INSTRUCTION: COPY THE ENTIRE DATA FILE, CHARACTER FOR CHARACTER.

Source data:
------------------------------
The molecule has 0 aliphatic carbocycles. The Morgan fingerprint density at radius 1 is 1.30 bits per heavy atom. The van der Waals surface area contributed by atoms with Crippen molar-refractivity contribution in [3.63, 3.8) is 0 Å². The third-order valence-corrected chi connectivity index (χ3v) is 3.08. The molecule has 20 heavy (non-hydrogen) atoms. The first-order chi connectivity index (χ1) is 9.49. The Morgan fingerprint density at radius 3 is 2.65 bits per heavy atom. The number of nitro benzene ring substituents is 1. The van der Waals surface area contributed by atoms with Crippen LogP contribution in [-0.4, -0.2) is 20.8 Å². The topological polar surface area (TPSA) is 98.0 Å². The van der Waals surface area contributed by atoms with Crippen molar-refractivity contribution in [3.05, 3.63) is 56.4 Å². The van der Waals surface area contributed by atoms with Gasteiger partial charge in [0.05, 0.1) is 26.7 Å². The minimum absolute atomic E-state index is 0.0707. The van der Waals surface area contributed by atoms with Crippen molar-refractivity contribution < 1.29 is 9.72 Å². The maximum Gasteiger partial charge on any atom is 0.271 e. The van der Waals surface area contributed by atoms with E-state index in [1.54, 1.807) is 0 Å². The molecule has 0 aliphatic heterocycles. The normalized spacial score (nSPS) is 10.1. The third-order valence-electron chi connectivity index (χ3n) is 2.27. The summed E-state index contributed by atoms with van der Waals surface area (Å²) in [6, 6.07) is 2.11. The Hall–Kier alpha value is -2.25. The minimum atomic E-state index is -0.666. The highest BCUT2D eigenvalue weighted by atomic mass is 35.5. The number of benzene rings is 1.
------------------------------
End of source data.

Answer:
The molecule has 0 aliphatic carbocycles. The Morgan fingerprint density at radius 1 is 1.30 bits per heavy atom. The van der Waals surface area contributed by atoms with Crippen molar-refractivity contribution in [3.63, 3.8) is 0 Å². The third-order valence-corrected chi connectivity index (χ3v) is 3.08. The molecule has 20 heavy (non-hydrogen) atoms. The first-order chi connectivity index (χ1) is 9.49. The Morgan fingerprint density at radius 3 is 2.65 bits per heavy atom. The number of nitro benzene ring substituents is 1. The van der Waals surface area contributed by atoms with Crippen LogP contribution in [-0.4, -0.2) is 20.8 Å². The topological polar surface area (TPSA) is 98.0 Å². The van der Waals surface area contributed by atoms with Crippen molar-refractivity contribution in [3.05, 3.63) is 56.4 Å². The van der Waals surface area contributed by atoms with Gasteiger partial charge in [0.05, 0.1) is 26.7 Å². The minimum absolute atomic E-state index is 0.0707. The van der Waals surface area contributed by atoms with Crippen molar-refractivity contribution < 1.29 is 9.72 Å². The maximum Gasteiger partial charge on any atom is 0.271 e. The van der Waals surface area contributed by atoms with E-state index in [1.54, 1.807) is 0 Å². The molecule has 0 aliphatic heterocycles. The normalized spacial score (nSPS) is 10.1. The third-order valence-electron chi connectivity index (χ3n) is 2.27. The summed E-state index contributed by atoms with van der Waals surface area (Å²) in [6, 6.07) is 2.11. The Hall–Kier alpha value is -2.25. The minimum atomic E-state index is -0.666. The highest BCUT2D eigenvalue weighted by atomic mass is 35.5. The number of benzene rings is 1.